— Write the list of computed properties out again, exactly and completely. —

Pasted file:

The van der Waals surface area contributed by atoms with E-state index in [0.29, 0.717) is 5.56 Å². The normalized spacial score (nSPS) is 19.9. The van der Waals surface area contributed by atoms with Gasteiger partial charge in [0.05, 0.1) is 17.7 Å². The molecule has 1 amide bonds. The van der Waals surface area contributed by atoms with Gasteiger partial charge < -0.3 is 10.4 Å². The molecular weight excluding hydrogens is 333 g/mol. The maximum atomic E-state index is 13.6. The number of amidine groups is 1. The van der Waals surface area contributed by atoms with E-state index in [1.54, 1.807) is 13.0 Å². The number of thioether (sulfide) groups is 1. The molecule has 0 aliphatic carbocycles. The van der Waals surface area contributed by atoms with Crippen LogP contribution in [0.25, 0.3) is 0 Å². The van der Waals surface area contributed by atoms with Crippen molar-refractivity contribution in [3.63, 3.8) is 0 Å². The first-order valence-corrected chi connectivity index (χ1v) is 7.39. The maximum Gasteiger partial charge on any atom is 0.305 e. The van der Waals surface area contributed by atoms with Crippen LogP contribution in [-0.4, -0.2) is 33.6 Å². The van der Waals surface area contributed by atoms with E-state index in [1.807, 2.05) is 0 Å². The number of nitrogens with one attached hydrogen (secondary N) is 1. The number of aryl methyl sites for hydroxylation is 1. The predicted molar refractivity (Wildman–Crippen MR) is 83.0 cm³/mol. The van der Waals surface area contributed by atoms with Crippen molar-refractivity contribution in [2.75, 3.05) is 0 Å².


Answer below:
The van der Waals surface area contributed by atoms with E-state index in [0.29, 0.717) is 5.56 Å². The normalized spacial score (nSPS) is 19.9. The van der Waals surface area contributed by atoms with Gasteiger partial charge in [0.05, 0.1) is 17.7 Å². The molecule has 1 amide bonds. The van der Waals surface area contributed by atoms with Gasteiger partial charge < -0.3 is 10.4 Å². The molecular weight excluding hydrogens is 333 g/mol. The maximum atomic E-state index is 13.6. The number of amidine groups is 1. The van der Waals surface area contributed by atoms with E-state index in [1.54, 1.807) is 13.0 Å². The number of thioether (sulfide) groups is 1. The molecule has 0 aliphatic carbocycles. The van der Waals surface area contributed by atoms with Crippen LogP contribution in [0.25, 0.3) is 0 Å². The van der Waals surface area contributed by atoms with Crippen molar-refractivity contribution in [3.63, 3.8) is 0 Å². The first-order valence-corrected chi connectivity index (χ1v) is 7.39. The maximum Gasteiger partial charge on any atom is 0.305 e. The van der Waals surface area contributed by atoms with Crippen LogP contribution in [-0.4, -0.2) is 33.6 Å². The van der Waals surface area contributed by atoms with E-state index in [1.807, 2.05) is 0 Å². The number of nitrogens with one attached hydrogen (secondary N) is 1. The number of aryl methyl sites for hydroxylation is 1. The predicted molar refractivity (Wildman–Crippen MR) is 83.0 cm³/mol. The van der Waals surface area contributed by atoms with Crippen molar-refractivity contribution in [2.75, 3.05) is 0 Å².